Population stability is often proceeded by a “crash” since the growing population eventually outstrips its available resources. Stability is usually the longest phase of a population’s life cycle.

Decline is the decrease in the number of individuals in a population, and eventually leads to population extinction.

Nearly all populations will tend to grow exponentially as long as there are resources available. Most populations have the potential to expand at an exponential rate, since reproduction is generally a multiplicative process. Two of the most basic factors that affect the rate of population growth are the birth rate, and the death rate. The intrinsic rate of increase is the birth rate minus the death rate.
Two modes of population growth. The Exponential curve (also known as a J-curve) occurs when there is no limit to population size. The Logistic curve (also known as an S-curve) shows the effect of a limiting factor (in this case the carrying capacity of the environment).

The age within its individual life cycle at which an organism reproduces affects the rate of population increase. Life history refers to the age of sexual maturity, age of death, and other events in that individual’s lifetime that influence reproductive traits. Some organisms grow fast, reproduce quickly, and have abundant offspring each reproductive cycle. Other organisms grow slowly, reproduce at a late age, and have few offspring per cycle. Most organisms are intermediate to these two extremes.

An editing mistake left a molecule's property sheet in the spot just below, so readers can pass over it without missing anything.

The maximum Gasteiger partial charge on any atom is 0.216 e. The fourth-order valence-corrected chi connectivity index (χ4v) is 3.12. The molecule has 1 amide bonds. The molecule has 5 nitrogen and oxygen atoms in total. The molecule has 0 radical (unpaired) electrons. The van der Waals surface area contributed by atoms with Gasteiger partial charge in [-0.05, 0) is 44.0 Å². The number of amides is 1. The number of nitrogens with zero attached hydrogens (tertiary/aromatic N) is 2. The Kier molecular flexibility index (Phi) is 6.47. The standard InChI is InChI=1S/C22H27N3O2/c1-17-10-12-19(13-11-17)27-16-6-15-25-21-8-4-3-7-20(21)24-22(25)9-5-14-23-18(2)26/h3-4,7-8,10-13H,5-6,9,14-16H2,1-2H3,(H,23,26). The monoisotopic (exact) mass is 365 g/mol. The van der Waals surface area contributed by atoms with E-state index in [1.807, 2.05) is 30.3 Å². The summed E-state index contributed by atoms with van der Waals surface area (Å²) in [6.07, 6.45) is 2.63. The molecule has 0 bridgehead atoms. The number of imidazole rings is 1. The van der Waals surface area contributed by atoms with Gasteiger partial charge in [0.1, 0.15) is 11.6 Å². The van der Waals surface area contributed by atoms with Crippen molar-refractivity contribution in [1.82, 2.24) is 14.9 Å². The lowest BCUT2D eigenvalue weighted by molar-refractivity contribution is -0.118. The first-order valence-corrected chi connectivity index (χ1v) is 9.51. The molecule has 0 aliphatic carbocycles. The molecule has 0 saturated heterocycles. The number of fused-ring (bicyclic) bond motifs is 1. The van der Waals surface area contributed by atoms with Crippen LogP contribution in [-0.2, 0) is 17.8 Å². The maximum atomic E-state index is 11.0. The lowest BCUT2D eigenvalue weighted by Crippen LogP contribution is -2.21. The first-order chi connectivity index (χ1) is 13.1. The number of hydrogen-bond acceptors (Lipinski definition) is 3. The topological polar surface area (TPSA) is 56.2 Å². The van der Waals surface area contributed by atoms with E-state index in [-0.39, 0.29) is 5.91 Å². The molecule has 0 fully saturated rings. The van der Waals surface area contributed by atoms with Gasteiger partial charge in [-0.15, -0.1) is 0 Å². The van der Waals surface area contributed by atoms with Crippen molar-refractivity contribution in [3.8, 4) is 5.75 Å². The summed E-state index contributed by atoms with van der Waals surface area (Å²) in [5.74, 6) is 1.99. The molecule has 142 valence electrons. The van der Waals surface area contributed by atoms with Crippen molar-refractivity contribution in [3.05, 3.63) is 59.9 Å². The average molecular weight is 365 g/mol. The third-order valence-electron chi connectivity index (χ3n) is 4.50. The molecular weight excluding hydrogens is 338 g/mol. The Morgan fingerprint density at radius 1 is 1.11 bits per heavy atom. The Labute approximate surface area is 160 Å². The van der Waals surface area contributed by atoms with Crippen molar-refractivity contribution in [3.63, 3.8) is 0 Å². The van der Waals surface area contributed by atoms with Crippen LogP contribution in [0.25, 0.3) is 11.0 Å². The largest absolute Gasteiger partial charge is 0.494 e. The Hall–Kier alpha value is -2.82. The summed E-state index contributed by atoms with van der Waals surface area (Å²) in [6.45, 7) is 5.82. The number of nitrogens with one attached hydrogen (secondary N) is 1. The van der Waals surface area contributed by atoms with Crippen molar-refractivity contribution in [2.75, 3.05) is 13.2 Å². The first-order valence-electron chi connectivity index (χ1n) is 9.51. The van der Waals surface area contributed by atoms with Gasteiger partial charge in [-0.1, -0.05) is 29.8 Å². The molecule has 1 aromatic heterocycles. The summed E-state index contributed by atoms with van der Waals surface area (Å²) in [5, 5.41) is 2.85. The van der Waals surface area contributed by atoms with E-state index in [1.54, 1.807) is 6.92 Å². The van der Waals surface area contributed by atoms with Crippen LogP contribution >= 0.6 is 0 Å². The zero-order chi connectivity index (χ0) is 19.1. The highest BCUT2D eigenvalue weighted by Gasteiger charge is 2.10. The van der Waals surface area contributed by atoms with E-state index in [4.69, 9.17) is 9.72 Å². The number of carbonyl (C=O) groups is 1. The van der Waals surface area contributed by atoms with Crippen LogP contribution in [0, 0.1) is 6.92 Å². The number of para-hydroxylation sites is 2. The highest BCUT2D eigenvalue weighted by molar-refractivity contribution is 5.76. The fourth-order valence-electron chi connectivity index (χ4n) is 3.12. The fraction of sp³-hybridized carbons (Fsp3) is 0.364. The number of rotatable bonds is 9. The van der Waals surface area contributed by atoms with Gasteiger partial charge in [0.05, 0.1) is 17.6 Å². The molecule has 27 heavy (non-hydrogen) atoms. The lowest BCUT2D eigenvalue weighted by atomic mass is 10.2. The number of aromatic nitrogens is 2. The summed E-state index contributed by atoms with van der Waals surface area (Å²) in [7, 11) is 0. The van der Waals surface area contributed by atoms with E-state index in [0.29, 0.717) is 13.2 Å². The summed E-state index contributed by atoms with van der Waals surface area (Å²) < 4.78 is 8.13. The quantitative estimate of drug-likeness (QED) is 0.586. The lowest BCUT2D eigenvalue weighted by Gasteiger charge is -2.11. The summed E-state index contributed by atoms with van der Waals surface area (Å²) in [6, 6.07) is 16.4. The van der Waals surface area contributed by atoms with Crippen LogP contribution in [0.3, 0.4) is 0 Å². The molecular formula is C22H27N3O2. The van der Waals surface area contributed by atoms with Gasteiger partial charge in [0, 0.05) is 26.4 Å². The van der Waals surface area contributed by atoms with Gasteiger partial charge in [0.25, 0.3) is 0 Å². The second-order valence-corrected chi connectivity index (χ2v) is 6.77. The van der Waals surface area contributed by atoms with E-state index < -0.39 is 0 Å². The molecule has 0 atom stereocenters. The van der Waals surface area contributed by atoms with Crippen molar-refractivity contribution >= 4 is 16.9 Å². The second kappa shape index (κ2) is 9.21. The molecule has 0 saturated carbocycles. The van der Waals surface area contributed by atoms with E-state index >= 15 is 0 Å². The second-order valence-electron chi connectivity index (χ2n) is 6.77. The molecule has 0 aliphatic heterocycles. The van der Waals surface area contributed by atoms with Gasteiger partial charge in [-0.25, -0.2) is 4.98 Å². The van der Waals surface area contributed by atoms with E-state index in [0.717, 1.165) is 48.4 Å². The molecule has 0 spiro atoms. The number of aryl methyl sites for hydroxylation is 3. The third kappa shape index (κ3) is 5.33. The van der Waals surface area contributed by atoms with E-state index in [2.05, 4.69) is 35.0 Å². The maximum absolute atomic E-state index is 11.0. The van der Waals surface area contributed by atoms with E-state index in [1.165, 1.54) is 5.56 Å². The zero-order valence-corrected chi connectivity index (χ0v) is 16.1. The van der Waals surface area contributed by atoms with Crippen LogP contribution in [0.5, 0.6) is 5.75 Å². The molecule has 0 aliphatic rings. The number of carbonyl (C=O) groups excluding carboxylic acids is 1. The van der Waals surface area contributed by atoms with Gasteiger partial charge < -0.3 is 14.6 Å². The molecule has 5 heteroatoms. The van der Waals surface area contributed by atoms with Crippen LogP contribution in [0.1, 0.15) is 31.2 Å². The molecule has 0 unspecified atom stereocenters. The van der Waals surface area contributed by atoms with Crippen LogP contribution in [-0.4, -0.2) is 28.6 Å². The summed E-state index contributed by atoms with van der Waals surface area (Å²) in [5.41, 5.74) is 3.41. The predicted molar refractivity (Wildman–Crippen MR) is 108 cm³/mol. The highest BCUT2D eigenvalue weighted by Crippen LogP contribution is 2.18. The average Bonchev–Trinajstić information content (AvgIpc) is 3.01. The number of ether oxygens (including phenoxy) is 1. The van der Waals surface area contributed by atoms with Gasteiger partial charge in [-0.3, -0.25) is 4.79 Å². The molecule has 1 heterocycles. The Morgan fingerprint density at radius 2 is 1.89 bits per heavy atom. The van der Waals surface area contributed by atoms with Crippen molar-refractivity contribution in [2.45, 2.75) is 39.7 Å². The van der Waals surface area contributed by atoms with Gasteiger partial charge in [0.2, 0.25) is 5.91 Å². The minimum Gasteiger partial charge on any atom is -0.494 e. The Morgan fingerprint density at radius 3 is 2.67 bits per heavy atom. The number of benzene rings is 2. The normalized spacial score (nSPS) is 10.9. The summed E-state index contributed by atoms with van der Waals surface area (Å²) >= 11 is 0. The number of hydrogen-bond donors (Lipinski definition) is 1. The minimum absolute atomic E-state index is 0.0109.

Population curves. a) three hypothetical populations (labeled I, II, and III); b, c, and d) three real populations. Note that the real curves approximate one of the three hypotheticals. Age structure refers to the relative proportion of individuals in each age group of a population. Populations with more individuals aged at or before reproductive age have a pyramid-shaped age structure graph, and can expand rapidly as the young mature and breed. Stable populations have relatively the same numbers in each of the age classes.
Comparison of the population age structuire in the United States and Mexico. Note the deographic bulge in the Mexican population. The effects of this buldge will be felt for generations.